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Summary

This on-demand teaching session is relevant to medical professionals and presents them with detailed insights into the world of orthopedic surgery. It covers topics ranging from the five-year residency to attending job options and even how to decide between orthopedic surgery and other specialties. It also emphasizes the advancements in innovating orthopedic surgery and the importance of understanding what you can enjoy for the rest of your life when making this decision.
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Description

The first part of Dr. Joseph King's lecture on getting involved in ortho (apologies for any technical difficulties)

Learning objectives

Learning objectives: 1. Identify a variety of subspecialties within orthopedic surgery 2. Describe the typical residency audience for orthopedic surgery 3. Describe current technological and research advances within orthopedic surgery 4. Explain various attending job options of orthopedic surgery 5. Understand the importance of picking a residency that brings long-term joy and satisfaction
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Computer generated transcript

Warning!
The following transcript was generated automatically from the content and has not been checked or corrected manually.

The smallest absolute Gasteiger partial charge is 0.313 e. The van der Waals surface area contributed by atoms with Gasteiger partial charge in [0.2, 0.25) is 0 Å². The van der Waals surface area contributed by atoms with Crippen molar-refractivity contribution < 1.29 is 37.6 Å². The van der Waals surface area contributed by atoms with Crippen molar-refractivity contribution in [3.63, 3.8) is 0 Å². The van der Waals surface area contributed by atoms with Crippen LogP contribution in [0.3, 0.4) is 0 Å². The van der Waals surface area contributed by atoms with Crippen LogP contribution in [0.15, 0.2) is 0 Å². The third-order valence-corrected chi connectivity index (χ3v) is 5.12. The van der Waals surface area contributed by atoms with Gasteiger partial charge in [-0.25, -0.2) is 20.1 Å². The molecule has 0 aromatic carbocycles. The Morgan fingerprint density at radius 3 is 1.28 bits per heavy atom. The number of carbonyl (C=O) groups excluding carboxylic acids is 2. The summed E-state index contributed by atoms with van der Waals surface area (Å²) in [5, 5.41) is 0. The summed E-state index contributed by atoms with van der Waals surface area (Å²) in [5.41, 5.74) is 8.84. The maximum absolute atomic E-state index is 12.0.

Go ahead and move on. So first, I just wanted a couple of slides of talk or have a couple of slides of what is orthopedic surgery for those of you that don't know. So it's the treatment of disorders and injuries of bones. Um Mostly bones outside the uh skull, but all the other bones are included, joints, ligaments, tendons, muscles, and peripheral nerves. Um Also the spinal column is part of what we do. Um Although there's some overlap there with neurosurgery as well. Um And it's uh you know, it's a fun field, we enjoy doing it but this is kind of what we do. Does it keep cutting out on you or is that just me? OK. I can't really say cause I'm, is everyone else cause it keeps cutting out on me, it's cutting out on me as well. I just changed you to a moderator instead of a speaker. I don't know if that does anything, but if it cuts out again, we can try. Yeah, we can try that. OK. So this is just based on some, you know, I added some things here based on questions that you guys had mentioned. So what is orthopedic surgery? We talked about kind of what it is, uh, slide ago, but it's a five-year residency for you guys. Um, when you're done in medical school, your first year is usually six months orthopedics, which is mandated now. And that could change. Um, uh, they, uh, when I was starting, it was only three months orthopedic. So they've added more months, which is good. You also do some other specialties depending on uh the program you go to, but also includes vascular surgery, radiology, emergency medicine. Um And su all right, let me try cause it didn't let me see if mine works now. Cut out again. See if that works. Can you guys see my screen now? No. OK. I give up, keeps cutting out. You wanna put that back up, Tim Yeah. Yeah. Mine didn't work if you just couldn't sit. All right. So, um first year I said is six months of Ortho, the second year is usually the hardest year in most residencies. Um It's commonly the one you, you're kinda on your own for call. Uh You are kinda, you do the most work. You sometimes like here you're on night float, which can be brutal. Um But that can be uh one of the harder uh years in most places and then the third to fifth years you're usually graduated autonomy doing cases uh with the help of other surgeons and learning. Obviously, the more you experience you get the better your hands are, the more you get to do in most places and that's obviously very attending and program dependent. Um, yeah, I ca, I'm not getting it at all. Right now, Tim, there you go. Um, and then after that most now do a one-year fellowship of specialization and some even do 22 separate fellowships. So, two more years. Um, but most when you're done with, with, when you're out in practice, you're still gonna see some general orthopedics. So, um it's not that you have to do a fellowship and like our program, I think you, we do a good job of having um some people that don't go into specialization every once in a while. Um That depends on where you're gonna practice and what you wanna do with your life. All right. Do you happen to redo this every time Tim that cuts out? It's uh still showing for me. Although I guess I can't really see what y'all are seeing. Maybe if we don't, if we just leave it in this slide. I tried. Yeah. OK. That's what was happening to me. It was folk screen. OK. So, um and then after residency and fellowship, um which that extra year is called fellowship, um you have attending job options there. Um I mean, if you want, I can just, instead of having slides, do you want me to just talk about it? That might be easier. Let's just do that because it keeps cutting out. It's confusing. Um, we can give you guys the slides later if you want. So, what are the attending job options? Um, well, uh, it can be really tailed to what you want. Now, there's a lot of different options as opposed to, you know, 20 years ago. So there's academic jobs kind of like what I do, which are usually employed positions. Uh, you can't have private dem or you're in private practice, but are academic, um, employee jobs are commonly hospital. But you can also have a group employed model. And that's also often how they first hire you as an employee, as a physician or as a attending. You're in hire, you're hired as an employee employed surgeon with a salary and then you kinda gotta make your own keep or earn your own keep. Uh That's even in private practice like that. But uh, and then private practice, the benefit of that is you can, is you can control your practice. Um, you can control the, you know what you do. Um, as far as the business side of medicine and there's a lot of benefits to that. Um, including uh the time off you wanna do hiring who you wanna hire instead of like, uh like us, we have to hire whoever UF wants us to hire and we have some say, but not the full say. Um That's also a lot of a little harder job cause you gotta keep the lights on, you gotta, you gotta work pretty hard to get to pay all your people. Um, but it's, uh, it's a good option. There's also, now a real common option is local tenants where you can go and work for a week, a month or a weekend every few weekends and make a fair amount of money doing, uh, you know, only a little bit of time and that can work for some people, especially if they're in between where trying to decide whether they're gonna work or they've got a significant other that has to stay somewhere for a year. They can kind of stay there with them and, and work. Um, you know, part time with the places. Um, also you can work at the va I'm, I'm parttime va and that's a, a pretty good gig, um, as far as benefits. Um, the salary is not very high but the benefits are good and you can even work part time. Um, or even non-operating, you can be a surgeon. Um, but you can also, you know, commonly orthopedic surgeons as they retire, go into the non a part of it and help kind of feed their partners cases. Um, but you can even work part time as well. So that's options when you're attending. Um, what are other benefits, orthopedic surgery? And I had a slide on this. But, uh, a lot, you know, there's a lot of innovation in what we do and ongoing research that's making what we do better. This includes things like the Universe initiative for um Artificial Intelligence. Um machine learning is another big one that we're working on a combination of these. Um and what we do, uh implants are constantly improving, including uh better implants, um better ways to put them in. Uh not just the implants to the uh insertion devices or the instruments, surgical instruments are always improving and then there's also a lot of basic science research. The the most exciting stuff is bone healing and tendon healing for what we do. Um There's a lot going on with that and it's, and there's a lot to that needs to be done. Um It's still got a long way to go. Um But things like cartilage restoration is another is another one that has now, now we can actually take cartilage out of someone, grow it in a lab in a Petri dish, put it in a delivery device and put it in a patient. Um So that's, that's, that's since I've been in practice in 10 years. Um that's improved. And then the other thing we're doing a lot of is Multicenter Collaboration um which we were, we're better at now than 10, 15 years ago where every surgeon had their own series or every group had their own series. They didn't really wanna share data. We're much better about sharing data and that makes it a lot. Uh our research much stronger and we can make better conclusions. Um, what about orthopedic subspecialties? Um, you know, just to mention the ones that are out there are pediatric orthopedics, uh, joint surgery, which is typically now hip and knee replacements. There's sports medicine which you see, like doctor farmers or is the Gators, doctor and doctor roach, uh, foot and ankle surgery, spine surgery, orthopedic trauma surgery, shoulder elbow surgery. That's what I do. Um, it's kind of a newer specialty. Um, it's been around for a while, but it's expanded in the past 20 years, orthopedic oncology where you do, uh, bone and soft tissue cancer, uh, surgery and then hand surgery or upper extremity surgery, um, as well. So there's a lot of facets of the subspecialties that can, you can kind of tailor what you wanna do and commonly people do, um, you know, one of these fellowships cause of their interest and what they wanna do in life. That doesn't mean that's all they do. In fact, a lot of people, especially a lot of people who do sports surgery, still do joint replacements. Um, joint replacements are large, uh, money makers for practices in hospitals. So anyone willing to do those are, are happy to do them, especially primary joint replacements. Um, I'm a shoulder elbow trained surgeon, but I also did, had a lot of time with the sports guys here. So I do a fair amount of knee surgery as well. Um, and I like doing trauma pretty much everyone gets trained a lot on joints and trauma. That's what most residents see are heavy on. So, uh, pretty much anyone coming out is able to do some basic trauma and basic joints. Um, what about deciding on orthopedics? You know, we, I talked about kind of what it is and what are options. Um, but the best advice I'll give you today, I think is, uh, you wanna try to figure out whatever you decide whether it's orthopedics or whatever, um, figure out what you like to do or what you like doing and then what you can do for the, and what you can enjoy for the rest of your life. Um, that's really, um, it's simple, uh, topic or simple, uh, thought. But, you know, if you, you gotta do it for the rest of your life, it's not like you're a nurse where you can switch specialties, you know, you know, 20 years in and do something else. You gotta do this for, for the rest of your life until you retire. So, um, I highly recommend trying to figure out what that is for you. What you think gives you the most joy in what you can do for a long time. I don't recommend picking your residency, whatever it is. Again, orthopedics, any residency based on your lack of time off, um, during residency. Remember, residency and orthopedics is only five years, but most of their specialties are still three years and a lot of them have two and three year fellowships. So you're still doing five or six years of training. So you're gonna get, you're gonna get, you're gonna finish your training. You're gonna do fine. Um You don't wanna base what you're doing on lack it on the time off cause if you're miserable and you're, while you're at work, I don't care how much time off you have it. If it's hard going to work every day, you're gonna have a tough life. Um Don't worry about how difficult it is during residency, like some residency is really hard. Um You're gonna get over that and, and a lot of people do so you can handle it. Um If you can't handle it, you gotta find something else but most people can handle it. It's not, it's not that hard. Um Don't worry about the difficulty of getting in to whatever special you wanna do. Um If it's hard and you have to take an extra year to do it. Um That's what I did. I took an extra year to get in. Uh It was worth that year in my life. I had a, I had no problems with it. Um And it's only helped me in the future. It motivated me and it's helped me significantly. So how we, and uh don't worry about lifestyle. It's another thing we talked about. I just showed you how many different types of, uh or just mentioned how many different types of, uh, attending jobs there are and you can, and that, that's not just orthopedics, that's for most of medicine. You can kind of tailor what you do based on lifestyle. Now, if you have a more, if you don't wanna work as much, you're gonna make less money. But again, if you want, if lifestyle is what you want, um, you know, that's usually the time off thing. So it's like I said, if you're at work and, and you're miserable, it doesn't matter how much you're at work, you're not gonna have a, a good career and then, you know, do it.